|Airdate|| May 27, 2015 (Online)|
June 24, 2015
|Written by||Sam Esmail|
|Directed by||Niels Arden Oplev|
|U.S. viewers||1.75 million|
|“||What I’m about to tell you is top secret, a conspiracy bigger than all of us.||”|
Series Premiere. “eps1.0_hellofriend.mov” is the first episode of Mr. Robot, created by Sam Esmail. The episode received an early release through online streaming services and iTunes on May 27, 2015, and premiered on June 24, 2015.
Before its online release, "Hello Friend" was screened at the 2015 SXSW Film Festival, where it won an Audience Award. It later was exhibited at the Tribeca Film Festival.
Origin of the Title
- Hello Friend (hellofriend.mov) refers to the video file left for Elliot by fsociety, which he finds when he tracks down the source of the E Corp DDoS hack. "Hello friend" are also the first words Elliot, in voice-over, says to the audience. Additionally, "Hello Friend" is an evolved version of "Hello World" which is a very simple type of program which simply outputs the string Hello World. This is commonly the first thing a lot of programmers are taught.
- The extension: .mov is a video file extension, native to QuickTime.
- Elliot's drug of choice is morphine, a highly addictive Schedule II opiate, legally dispensed by prescription as a powerful pain killer. It is also used to make illegal street opiates, including heroin and oxycodone. To avoid withdrawal symptoms, Elliot takes suboxone, a synthetic opiod used to treat opiate addiction. Suboxone can be used to replace morphine, preventing withdrawal, but without its pain killing and euphoric effects.
- Fsociety may be loosely based on the real-life hacker group Anonymous. A loose coalition of hackers, Anonymous is a leaderless group formed in 2003. They identify themselves by wearing Guy Fawkes masks, which have a similar appearance to fsociety's Monopoly Man mask. One of their primary targets has been the Church of Scientology, which has been subject to protests and hacks. Recent activity has focused on monitoring the activities of ISIS.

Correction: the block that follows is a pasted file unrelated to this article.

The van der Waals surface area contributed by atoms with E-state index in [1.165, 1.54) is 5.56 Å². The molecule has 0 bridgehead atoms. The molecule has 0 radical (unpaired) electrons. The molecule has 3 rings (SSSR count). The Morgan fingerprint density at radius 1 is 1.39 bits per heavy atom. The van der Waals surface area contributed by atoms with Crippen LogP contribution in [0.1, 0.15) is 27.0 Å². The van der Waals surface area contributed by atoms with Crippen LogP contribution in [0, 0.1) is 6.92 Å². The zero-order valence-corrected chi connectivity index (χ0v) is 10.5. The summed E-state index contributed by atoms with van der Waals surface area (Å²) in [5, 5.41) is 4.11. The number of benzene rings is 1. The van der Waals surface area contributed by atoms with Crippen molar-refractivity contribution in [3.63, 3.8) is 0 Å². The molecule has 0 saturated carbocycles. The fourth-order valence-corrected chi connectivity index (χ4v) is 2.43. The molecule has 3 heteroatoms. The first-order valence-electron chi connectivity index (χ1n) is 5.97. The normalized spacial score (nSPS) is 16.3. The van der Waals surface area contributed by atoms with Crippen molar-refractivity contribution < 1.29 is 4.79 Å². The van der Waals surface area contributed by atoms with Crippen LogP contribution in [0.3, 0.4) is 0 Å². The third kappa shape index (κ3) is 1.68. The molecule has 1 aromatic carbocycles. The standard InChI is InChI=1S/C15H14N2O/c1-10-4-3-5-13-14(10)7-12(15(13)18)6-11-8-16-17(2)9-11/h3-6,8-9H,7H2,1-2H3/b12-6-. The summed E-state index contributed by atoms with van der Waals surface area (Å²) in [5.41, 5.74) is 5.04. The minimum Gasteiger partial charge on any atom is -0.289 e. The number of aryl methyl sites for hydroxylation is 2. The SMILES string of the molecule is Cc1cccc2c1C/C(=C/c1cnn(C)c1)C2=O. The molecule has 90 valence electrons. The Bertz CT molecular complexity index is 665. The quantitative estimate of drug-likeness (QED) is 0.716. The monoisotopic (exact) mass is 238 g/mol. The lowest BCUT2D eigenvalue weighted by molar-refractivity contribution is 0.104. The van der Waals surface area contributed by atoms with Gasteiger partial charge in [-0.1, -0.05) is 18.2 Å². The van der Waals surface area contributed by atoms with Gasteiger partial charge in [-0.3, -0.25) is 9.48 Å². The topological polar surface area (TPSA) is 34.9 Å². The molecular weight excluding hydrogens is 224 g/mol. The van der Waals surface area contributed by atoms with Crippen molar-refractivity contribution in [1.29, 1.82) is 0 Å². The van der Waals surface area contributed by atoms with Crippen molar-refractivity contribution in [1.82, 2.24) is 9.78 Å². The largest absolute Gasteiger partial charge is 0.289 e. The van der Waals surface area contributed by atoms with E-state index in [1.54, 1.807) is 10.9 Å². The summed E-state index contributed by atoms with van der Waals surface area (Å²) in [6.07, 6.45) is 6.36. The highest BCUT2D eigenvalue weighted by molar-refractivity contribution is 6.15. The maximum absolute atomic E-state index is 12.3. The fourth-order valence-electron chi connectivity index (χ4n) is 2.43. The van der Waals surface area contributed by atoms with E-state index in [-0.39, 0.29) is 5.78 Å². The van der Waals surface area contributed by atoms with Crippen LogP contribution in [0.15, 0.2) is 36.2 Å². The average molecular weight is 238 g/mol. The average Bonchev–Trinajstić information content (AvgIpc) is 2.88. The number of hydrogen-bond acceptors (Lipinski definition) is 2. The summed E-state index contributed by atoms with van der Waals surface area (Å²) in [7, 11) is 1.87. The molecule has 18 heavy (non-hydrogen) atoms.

- Elliot refers to the downfall of the hacker group Omega. This was based on a real group, LulzSec. Best known for the 2011 Sony Pictures hack, its leader, Sabu, eventually helped the FBI locate other group members in exchange for a plea deal. Although the group broke up in June 2011, elements may still be active.
- The iconic ferris wheel scene, where Mr. Robot first proposes the hack to Elliot, was an homage to the Orson Welles film The Third Man. Hailed as one of the greatest films ever made, it features Joseph Cotten as an American writer newly arrived in Vienna in search of his friend, Harry Lime (Orson Welles), who he soon learns has just died. As the story progresses, the writer learns Lime is actually alive. Near the end of the film, they meet at a ferris wheel, where the final events play out.
- Elliot's use of CDRs to store the results of his hacks is similar to how real-life whistle blower Chelsea Manning (born Bradley Manning) stored the documents leaked to Wikileaks. Manning, a U.S. Army intelligence analyst, stored 91,000 sensitive military documents on a CDR labeled "Lady Gaga"; she was eventually convicted of espionage as a result of the theft and subsequent leak.
- Elliot describes the website on the Ron's Coffee network as using Tor networking. The onion router (Tor) maintains network anonymity by creating layers of encryption, like the layers of an onion.
- Elliot and Gideon fly to the Dulles server farm. The server farm is located on the Dulles Technology Corridor, located in Northern Virigina, near Washington-Dulles International Airport. the corridor is the location of telecomm, satellite, data storage and other technology companies that carry over half the traffic on the internet.
- The fsociety attack on E Corp was a distributed denial of service (DDoS) attack. In this type of attack, one or more servers are flooded with multiple connections at once, causing them to refuse any new connections. Consequently, the hackers take over most or all connections, denying users access to the server(s). A DDoS attack requires multiple devices accessing the server at once, making the attack harder to track and shut down. These attacks can result in a website crashing for a period of time.